I probably sound a little cynical but as I’ve said before I don’t always think Government are best placed to actually DO things. That’s why I approve of them divesting themselves of things like telephone service provision, air transport, water and power delivery. In Botswana so far this process may have only got as far as being delivered by parastatals but it’s a good start. The next step is, of course, to hand them over to real business specialists who run them even better but these things do take a little time if they are going to be done right.

So back to the new Ministry. I actually started working on some suggestions for their new organisational structure but once I got as far as the Department of Balls and the Rackets Unit I decided to give up and let someone else do it.

Youth, Sports and Culture are all perfectly wonderful things. I was a youth once, very occasionally did some sport and on a good day I can be quite cultured. Sport is great in so many ways, youth are our future and culture is our identity. Any country that ignores youth and culture in particular is doomed to insignificance. However my concern is what exactly the Ministry has as its mandate.

The nightmare for me, the sign of absolute failure, will be the first time we see a football match sponsored by the Ministry. It’s not the job of Government to pay people to play football. It is their job, however, to encourage others to come up with the cash. Give tax breaks to companies that sponsor sports and we’ll see the sponsorship flooding in, even more than at the moment.

I think that the key objective is to foster an environment where these things are easier than before, where the Ministry oils the wheels but lets others buy the petrol and do the driving.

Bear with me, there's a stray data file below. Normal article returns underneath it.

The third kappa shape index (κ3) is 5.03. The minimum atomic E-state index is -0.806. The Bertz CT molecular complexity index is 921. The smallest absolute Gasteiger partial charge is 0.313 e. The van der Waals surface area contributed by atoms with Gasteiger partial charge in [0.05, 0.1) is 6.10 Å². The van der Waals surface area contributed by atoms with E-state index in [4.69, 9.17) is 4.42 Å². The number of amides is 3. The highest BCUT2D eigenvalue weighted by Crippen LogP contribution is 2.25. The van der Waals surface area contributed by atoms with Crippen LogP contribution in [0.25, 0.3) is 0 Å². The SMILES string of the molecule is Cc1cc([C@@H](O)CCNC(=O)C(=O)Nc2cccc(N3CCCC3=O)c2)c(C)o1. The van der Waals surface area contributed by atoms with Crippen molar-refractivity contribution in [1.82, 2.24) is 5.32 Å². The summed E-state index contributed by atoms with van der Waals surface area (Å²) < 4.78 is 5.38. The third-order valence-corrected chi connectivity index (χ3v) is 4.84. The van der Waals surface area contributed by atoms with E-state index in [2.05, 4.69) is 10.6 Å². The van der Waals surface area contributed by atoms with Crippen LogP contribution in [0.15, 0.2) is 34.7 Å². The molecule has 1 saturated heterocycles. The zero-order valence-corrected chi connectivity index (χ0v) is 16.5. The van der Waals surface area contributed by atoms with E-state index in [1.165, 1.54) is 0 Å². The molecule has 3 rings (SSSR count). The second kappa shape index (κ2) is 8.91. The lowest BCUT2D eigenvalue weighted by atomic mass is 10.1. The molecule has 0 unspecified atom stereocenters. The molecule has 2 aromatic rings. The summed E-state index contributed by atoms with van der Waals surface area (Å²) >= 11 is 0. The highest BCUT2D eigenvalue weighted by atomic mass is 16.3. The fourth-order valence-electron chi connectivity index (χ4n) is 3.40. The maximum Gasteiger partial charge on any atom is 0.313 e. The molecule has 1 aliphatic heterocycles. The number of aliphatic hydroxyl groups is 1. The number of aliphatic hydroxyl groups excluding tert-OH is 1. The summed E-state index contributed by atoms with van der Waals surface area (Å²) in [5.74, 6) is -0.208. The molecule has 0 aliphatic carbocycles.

The creation of this new Ministry could be a great opportunity for Government to set an example of how exactly Government can be an enabler of good work rather than an agency that actually does it badly.

While thinking about this I came across a series of fascinating ideas suggested by the Adam Smith Institute in the UK. Go to their web site ( and take a look at “Around the World in 80 ideas” (if you don’t have internet access write to me and I’ll post it to you). The one that grabbed my attention was to do with “sunset legislation”. The idea is that any agency set up by government should have a fixed term. Not only should the agency be given a mandate but a timescale within which to achieve it. They did this in Texas in the 1970s and by 1999 23 state agencies had ceased to exist and had saved the state an estimated total of nearly P4 billion. Yes, that’s billions, not millions.

This can be done at the inception of an agency but also retrospectively. After all there is no shortage of candidates for “sunsetting”. The government web site currently gives links to 24 parastatal agencies and that is just the ones with web sites! It doesn’t include others like Botswana Railways, the TEC, the LEA, BEDIA, the NFTRC, NDB, BSB and so on. The list seems almost endless.